1893 text

The fashion of placing black patches on the face was introduced towards the close of the reign of Charles I., and the practice is ridiculed in the “Spectator.”

This text comes from a footnote on a diary entry in the 1893 edition edited by Henry B. Wheatley.

16 Annotations

First Reading

Jenny Doughty  •  Link

Mary posted on Sun 31 Aug 2003:

Black (occasionally red) patches cut from paper, cloth or even fine leather in the shape of stars, crescent moon, even a coach and six horses (quoted by Picard) were stuck upon the face as

Terry F  •  Link

“I must here take notice, that Rosalinda, a famous Whig Partizan, has most unfortunately a very beautiful Mole on the Tory Part of her Forehead; which being very conspicuous, has occasioned many Mistakes, and given an Handle to her Enemies to misrepresent her Face, as tho’ it had Revolted from the Whig Interest. But, whatever this natural Patch may seem to intimate, it is well known that her Notions of Government are still the same. This unlucky Mole, however, has mis-led several Coxcombs; and like the hanging out of false Colours, made some of them converse with Rosalinda in what they thought the Spirit of her Party, when on a sudden she has given them an unexpected Fire, that has sunk them all at once. If Rosalinda is unfortunate in her Mole, Nigranilla is as unhappy in a Pimple, which forces her, against her Inclinations, to Patch on the Whig Side.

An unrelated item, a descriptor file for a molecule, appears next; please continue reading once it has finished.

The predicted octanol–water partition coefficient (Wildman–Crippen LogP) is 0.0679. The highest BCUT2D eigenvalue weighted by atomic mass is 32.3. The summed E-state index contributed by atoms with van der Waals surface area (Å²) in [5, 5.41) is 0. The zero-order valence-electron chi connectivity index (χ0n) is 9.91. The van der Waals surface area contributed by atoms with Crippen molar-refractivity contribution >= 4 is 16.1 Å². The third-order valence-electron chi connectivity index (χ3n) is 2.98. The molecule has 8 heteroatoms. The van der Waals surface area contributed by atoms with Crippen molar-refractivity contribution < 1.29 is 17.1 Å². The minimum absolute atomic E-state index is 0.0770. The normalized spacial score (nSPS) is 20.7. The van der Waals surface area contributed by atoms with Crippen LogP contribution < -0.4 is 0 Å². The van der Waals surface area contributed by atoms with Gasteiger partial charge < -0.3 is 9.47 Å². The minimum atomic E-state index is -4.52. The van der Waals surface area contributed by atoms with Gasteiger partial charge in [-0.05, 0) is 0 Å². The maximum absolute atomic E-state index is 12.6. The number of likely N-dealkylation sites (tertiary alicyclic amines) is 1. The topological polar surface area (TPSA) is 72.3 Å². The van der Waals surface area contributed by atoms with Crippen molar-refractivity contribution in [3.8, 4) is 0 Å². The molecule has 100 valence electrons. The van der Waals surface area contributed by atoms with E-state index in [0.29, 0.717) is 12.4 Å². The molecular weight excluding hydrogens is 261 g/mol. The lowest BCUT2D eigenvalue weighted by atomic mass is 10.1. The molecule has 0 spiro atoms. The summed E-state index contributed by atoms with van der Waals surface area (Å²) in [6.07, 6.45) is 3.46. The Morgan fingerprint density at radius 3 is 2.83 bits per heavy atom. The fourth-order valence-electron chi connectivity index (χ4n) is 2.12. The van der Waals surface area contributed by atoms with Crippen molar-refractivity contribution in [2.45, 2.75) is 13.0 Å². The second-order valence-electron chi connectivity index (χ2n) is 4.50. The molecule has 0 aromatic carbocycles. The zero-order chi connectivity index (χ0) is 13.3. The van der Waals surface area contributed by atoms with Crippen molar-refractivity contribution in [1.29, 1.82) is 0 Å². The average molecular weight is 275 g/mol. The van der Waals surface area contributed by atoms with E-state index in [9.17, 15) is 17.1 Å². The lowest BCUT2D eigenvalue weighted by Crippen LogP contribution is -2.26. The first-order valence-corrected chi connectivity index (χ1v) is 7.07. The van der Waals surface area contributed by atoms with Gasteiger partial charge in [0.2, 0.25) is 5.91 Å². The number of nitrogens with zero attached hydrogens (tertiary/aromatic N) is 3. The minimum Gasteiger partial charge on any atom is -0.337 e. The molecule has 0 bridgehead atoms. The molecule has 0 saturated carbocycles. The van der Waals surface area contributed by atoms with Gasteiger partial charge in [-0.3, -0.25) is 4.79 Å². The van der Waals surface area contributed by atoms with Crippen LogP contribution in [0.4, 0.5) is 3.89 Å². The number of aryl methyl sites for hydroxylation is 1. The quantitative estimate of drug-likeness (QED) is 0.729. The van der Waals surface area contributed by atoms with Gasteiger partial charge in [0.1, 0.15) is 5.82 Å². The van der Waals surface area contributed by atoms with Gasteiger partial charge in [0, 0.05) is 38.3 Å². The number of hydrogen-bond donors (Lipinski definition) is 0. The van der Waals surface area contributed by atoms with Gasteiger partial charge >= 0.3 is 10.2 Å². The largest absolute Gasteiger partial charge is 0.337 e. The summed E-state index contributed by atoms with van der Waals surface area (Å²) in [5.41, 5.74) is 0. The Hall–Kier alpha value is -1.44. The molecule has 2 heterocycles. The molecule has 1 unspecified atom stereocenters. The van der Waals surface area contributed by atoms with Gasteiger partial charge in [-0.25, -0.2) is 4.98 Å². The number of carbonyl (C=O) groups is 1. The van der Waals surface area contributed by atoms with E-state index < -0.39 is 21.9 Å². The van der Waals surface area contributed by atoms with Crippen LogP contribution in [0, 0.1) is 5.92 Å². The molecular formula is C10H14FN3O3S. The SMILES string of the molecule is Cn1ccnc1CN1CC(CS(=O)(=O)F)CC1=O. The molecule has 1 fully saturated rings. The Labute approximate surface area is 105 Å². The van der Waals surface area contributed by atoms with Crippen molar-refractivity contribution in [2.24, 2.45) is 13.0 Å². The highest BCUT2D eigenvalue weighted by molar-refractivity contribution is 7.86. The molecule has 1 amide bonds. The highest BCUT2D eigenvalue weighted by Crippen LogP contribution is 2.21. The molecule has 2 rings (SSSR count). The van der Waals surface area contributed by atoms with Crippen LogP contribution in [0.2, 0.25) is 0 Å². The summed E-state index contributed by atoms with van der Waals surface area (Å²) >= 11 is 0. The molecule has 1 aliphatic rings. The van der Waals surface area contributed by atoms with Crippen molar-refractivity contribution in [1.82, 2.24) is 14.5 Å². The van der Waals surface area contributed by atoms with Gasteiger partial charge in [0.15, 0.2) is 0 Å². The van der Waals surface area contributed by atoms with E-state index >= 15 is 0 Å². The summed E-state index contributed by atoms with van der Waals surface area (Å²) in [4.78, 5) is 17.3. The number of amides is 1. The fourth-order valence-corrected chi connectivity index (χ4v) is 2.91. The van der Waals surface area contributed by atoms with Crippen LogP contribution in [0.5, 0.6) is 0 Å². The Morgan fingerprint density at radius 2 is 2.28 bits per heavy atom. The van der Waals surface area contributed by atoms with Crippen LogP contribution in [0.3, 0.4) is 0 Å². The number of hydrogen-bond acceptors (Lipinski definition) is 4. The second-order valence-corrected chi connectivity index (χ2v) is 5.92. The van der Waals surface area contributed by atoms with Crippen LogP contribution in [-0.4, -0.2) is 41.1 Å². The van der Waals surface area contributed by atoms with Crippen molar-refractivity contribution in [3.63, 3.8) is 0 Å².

“I am told that many virtuous Matrons, who formerly have been taught to believe that this artificial Spotting of the Face was unlawful, are now reconciled by a Zeal for their Cause, to what they could not be prompted by a Concern for their Beauty. This way of declaring War upon one another, puts me in mind of what is reported of the Tigress, that several Spots rise in her Skin when she is angry, or as Mr. Cowley has imitated the Verses that stand as the Motto on this Paper,

———She swells with angry Pride,
And calls forth all her Spots on ev’ry Side.
[Davideis, Bk III. But Cowley’s Tiger is a Male.]

“When I was in the Theatre the Time above-mentioned, I had the Curiosity to count the Patches on both Sides, and found the Tory Patches to be about Twenty stronger than the Whig; but to make amends for this small Inequality, I the next Morning found the whole Puppet-Show filled with Faces spotted after the Whiggish Manner. Whether or no the Ladies had retreated hither in order to rally their Forces I cannot tell; but the next Night they came in so great a Body to the Opera, that they out-number’d the Enemy.

“This Account of Party Patches, will, I am afraid, appear improbable to those who live at a Distance from the fashionable World: but as it is a Distinction of a very singular Nature, and what perhaps may never meet with a Parallel, I think I should not have discharged the Office of a faithful SPECTATOR, had I not recorded it.”

JWB  •  Link

LADIES turn conjurers, and can impart
The hidden mystery of the black art,
Black artificial patches do betray;
They more affect the works of night than day.
The creature strives the Creator to disgrace,
By patching that which is a perfect face:
A little stain upon the purest dye
Is both offensive to the heart and eye.
Defile not then with spots that face of snow,
Where the wise God His workmanship doth show,
The light of nature and the light of grace
Is the complexion for a lady's face.
FLAMMA SINE FUMO, by R. Watkyns, 1662, p. 81.